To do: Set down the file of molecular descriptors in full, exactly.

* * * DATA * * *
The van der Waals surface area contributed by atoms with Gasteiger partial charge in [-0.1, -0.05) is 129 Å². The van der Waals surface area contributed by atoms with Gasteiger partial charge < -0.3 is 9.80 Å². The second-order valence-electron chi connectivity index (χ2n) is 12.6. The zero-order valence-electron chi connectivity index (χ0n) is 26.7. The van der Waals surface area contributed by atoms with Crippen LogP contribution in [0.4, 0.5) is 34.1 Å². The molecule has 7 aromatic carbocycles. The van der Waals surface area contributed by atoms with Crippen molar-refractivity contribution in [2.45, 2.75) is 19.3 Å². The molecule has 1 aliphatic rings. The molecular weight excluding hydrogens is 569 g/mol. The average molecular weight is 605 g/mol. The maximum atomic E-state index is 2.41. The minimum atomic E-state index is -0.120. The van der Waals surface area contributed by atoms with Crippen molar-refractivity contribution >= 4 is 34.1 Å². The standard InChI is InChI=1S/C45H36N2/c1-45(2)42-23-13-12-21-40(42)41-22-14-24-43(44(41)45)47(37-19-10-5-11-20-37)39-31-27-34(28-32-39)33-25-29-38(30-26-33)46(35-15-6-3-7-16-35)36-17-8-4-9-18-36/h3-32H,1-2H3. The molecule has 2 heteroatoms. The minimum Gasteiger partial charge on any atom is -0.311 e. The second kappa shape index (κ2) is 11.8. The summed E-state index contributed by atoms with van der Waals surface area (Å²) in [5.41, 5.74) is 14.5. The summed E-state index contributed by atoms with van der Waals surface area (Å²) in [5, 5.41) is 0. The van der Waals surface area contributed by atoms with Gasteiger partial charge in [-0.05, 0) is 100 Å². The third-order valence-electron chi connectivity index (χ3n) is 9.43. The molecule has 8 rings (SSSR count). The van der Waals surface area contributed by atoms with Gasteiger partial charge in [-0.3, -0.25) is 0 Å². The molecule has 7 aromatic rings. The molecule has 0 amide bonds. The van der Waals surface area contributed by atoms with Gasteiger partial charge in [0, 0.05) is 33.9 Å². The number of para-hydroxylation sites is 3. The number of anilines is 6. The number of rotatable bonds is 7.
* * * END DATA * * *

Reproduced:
The van der Waals surface area contributed by atoms with Gasteiger partial charge in [-0.1, -0.05) is 129 Å². The van der Waals surface area contributed by atoms with Gasteiger partial charge < -0.3 is 9.80 Å². The second-order valence-electron chi connectivity index (χ2n) is 12.6. The zero-order valence-electron chi connectivity index (χ0n) is 26.7. The van der Waals surface area contributed by atoms with Crippen LogP contribution in [0.4, 0.5) is 34.1 Å². The molecule has 7 aromatic carbocycles. The van der Waals surface area contributed by atoms with Crippen molar-refractivity contribution in [2.45, 2.75) is 19.3 Å². The molecule has 1 aliphatic rings. The molecular weight excluding hydrogens is 569 g/mol. The average molecular weight is 605 g/mol. The maximum atomic E-state index is 2.41. The minimum atomic E-state index is -0.120. The van der Waals surface area contributed by atoms with Crippen molar-refractivity contribution >= 4 is 34.1 Å². The standard InChI is InChI=1S/C45H36N2/c1-45(2)42-23-13-12-21-40(42)41-22-14-24-43(44(41)45)47(37-19-10-5-11-20-37)39-31-27-34(28-32-39)33-25-29-38(30-26-33)46(35-15-6-3-7-16-35)36-17-8-4-9-18-36/h3-32H,1-2H3. The molecule has 2 heteroatoms. The minimum Gasteiger partial charge on any atom is -0.311 e. The second kappa shape index (κ2) is 11.8. The summed E-state index contributed by atoms with van der Waals surface area (Å²) in [5.41, 5.74) is 14.5. The summed E-state index contributed by atoms with van der Waals surface area (Å²) in [5, 5.41) is 0. The van der Waals surface area contributed by atoms with Gasteiger partial charge in [-0.05, 0) is 100 Å². The third-order valence-electron chi connectivity index (χ3n) is 9.43. The molecule has 8 rings (SSSR count). The van der Waals surface area contributed by atoms with Gasteiger partial charge in [-0.3, -0.25) is 0 Å². The molecule has 7 aromatic rings. The molecule has 0 amide bonds. The van der Waals surface area contributed by atoms with Gasteiger partial charge in [0, 0.05) is 33.9 Å². The number of para-hydroxylation sites is 3. The number of anilines is 6. The number of rotatable bonds is 7.